# graph of the size of a complex function [closed]

Hi Here there are two graphs for two functions from $R^2\mapsto R$.

Is there similar graph for the absolute value of a complex variable function $f:C\mapsto C$ that has the same point (like saddle point or transition). I know some functions that have the point $(x,y,|f(x+iy)|)$ on that such that in one direction it is maximum, and in the other direction it is minimum.

My question here is that: is there any such point such that in one direction it is maximum (or minimum) but in the other direction it is not maximum nor minimum (similar to $(0,0)$ in $y=x^3$ in the real case).

Thanks

-

## closed as too localized by Igor Rivin, Alain Valette, George Lowther, Ryan Budney, Yemon ChoiDec 27 '11 at 20:33

This question is unlikely to help any future visitors; it is only relevant to a small geographic area, a specific moment in time, or an extraordinarily narrow situation that is not generally applicable to the worldwide audience of the internet. For help making this question more broadly applicable, visit the help center.If this question can be reworded to fit the rules in the help center, please edit the question.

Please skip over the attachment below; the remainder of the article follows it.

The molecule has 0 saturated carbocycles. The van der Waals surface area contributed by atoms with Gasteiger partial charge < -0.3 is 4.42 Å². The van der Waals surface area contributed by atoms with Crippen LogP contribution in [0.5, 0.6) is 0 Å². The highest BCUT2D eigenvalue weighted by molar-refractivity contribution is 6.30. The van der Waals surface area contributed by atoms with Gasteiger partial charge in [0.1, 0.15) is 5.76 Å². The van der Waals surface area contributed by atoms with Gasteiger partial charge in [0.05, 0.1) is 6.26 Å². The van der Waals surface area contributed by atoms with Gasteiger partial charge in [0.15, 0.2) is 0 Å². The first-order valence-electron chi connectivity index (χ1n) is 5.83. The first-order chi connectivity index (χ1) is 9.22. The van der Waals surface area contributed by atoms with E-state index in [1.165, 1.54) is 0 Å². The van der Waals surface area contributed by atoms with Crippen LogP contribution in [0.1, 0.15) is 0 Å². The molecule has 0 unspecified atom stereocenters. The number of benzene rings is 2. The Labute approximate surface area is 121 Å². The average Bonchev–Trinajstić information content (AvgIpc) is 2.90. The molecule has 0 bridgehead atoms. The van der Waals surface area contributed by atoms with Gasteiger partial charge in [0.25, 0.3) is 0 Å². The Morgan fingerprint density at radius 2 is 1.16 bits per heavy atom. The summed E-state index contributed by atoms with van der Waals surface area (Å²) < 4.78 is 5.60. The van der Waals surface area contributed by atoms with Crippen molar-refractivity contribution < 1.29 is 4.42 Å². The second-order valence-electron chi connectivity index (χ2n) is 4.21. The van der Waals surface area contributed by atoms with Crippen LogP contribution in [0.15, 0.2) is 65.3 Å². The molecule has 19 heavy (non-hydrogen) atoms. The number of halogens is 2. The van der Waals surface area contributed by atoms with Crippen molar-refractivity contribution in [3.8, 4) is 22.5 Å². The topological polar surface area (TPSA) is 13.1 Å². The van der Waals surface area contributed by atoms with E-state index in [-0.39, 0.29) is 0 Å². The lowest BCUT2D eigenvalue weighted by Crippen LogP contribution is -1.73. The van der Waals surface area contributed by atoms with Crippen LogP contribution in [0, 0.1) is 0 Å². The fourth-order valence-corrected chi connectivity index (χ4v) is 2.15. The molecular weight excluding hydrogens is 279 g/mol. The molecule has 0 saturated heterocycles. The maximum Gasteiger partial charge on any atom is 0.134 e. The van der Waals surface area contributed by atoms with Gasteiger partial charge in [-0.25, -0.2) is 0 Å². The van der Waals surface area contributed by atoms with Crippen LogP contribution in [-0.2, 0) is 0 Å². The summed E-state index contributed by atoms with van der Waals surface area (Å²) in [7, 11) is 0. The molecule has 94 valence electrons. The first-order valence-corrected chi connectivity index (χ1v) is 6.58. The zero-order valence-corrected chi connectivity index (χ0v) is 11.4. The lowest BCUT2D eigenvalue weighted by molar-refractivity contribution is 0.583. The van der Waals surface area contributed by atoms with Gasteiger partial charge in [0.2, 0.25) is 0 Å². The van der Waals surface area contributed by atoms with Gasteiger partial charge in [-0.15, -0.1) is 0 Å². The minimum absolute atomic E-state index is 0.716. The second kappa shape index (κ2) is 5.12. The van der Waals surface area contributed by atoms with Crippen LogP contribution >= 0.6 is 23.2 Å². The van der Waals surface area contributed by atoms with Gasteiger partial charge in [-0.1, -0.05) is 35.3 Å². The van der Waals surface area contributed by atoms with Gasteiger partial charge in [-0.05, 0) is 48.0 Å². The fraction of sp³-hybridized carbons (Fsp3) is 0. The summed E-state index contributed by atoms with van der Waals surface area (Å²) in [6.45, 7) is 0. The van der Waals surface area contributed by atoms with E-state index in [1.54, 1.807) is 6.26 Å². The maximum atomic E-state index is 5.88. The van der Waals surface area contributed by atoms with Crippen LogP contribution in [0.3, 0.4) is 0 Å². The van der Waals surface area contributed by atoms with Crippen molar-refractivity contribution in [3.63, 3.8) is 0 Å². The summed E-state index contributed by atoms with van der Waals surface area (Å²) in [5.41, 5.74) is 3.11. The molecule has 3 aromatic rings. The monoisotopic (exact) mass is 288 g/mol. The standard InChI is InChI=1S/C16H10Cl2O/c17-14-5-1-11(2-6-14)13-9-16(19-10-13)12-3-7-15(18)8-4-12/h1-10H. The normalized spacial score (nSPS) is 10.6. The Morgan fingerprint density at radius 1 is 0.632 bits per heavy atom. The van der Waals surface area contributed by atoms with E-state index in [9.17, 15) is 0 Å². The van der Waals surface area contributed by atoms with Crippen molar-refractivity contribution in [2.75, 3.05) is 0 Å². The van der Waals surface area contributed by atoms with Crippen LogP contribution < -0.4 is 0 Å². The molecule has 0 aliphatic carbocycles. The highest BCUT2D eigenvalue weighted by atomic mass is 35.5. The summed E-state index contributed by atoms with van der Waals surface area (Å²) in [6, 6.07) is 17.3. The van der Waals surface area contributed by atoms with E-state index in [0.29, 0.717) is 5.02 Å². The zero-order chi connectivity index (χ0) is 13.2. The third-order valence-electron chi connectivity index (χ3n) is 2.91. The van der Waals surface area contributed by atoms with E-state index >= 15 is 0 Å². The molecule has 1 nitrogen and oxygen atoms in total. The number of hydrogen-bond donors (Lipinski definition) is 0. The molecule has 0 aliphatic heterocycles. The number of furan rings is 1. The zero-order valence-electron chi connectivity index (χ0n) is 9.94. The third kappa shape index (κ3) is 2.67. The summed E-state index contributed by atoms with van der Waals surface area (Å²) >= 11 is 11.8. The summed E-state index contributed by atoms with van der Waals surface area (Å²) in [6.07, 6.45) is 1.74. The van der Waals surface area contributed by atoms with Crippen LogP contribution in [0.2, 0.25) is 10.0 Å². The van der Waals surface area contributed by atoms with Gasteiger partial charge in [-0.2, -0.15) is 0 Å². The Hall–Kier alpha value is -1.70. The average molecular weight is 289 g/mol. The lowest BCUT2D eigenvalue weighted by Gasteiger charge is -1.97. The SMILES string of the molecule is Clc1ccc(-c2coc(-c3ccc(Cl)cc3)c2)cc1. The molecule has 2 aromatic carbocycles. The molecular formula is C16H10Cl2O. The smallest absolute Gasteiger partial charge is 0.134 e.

Without further restrictions on your function $f$ (analytic? anti-analytic?) the answer is that a function $C \to R$ is exactly the same as a function $R^2\to R$. – Yemon Choi Dec 27 '11 at 20:35
$f$ is analytic – asd Dec 28 '11 at 14:40

For any nonconstant analytic function $f$, if $f'(p) = 0$ but $f(p)$ and $f''(p)$ are nonzero, then the graph of $|f(z)|$ will have a saddle point at $p$.
@Robert Israel: Yes, it is. but I was meaning that in one direction similar to $x^2$ and in the other direction similar to $x^3$. For example: $f(z)=cos(z)$ in $z=0$ has that condition, $|f|$ in one direction is like $x^2$ and in the other is like $(−x^2)$ – asd Dec 28 '11 at 14:42
Is it possible $f'(z)\neq0$ and $f(z)\neq0$, but $z$ is saddle point of the above type. – asd Dec 28 '11 at 14:46
If $f'(p) \ne 0$, it's not a saddle point. The definition of a saddle point requires a stationary point. – Robert Israel Dec 28 '11 at 19:26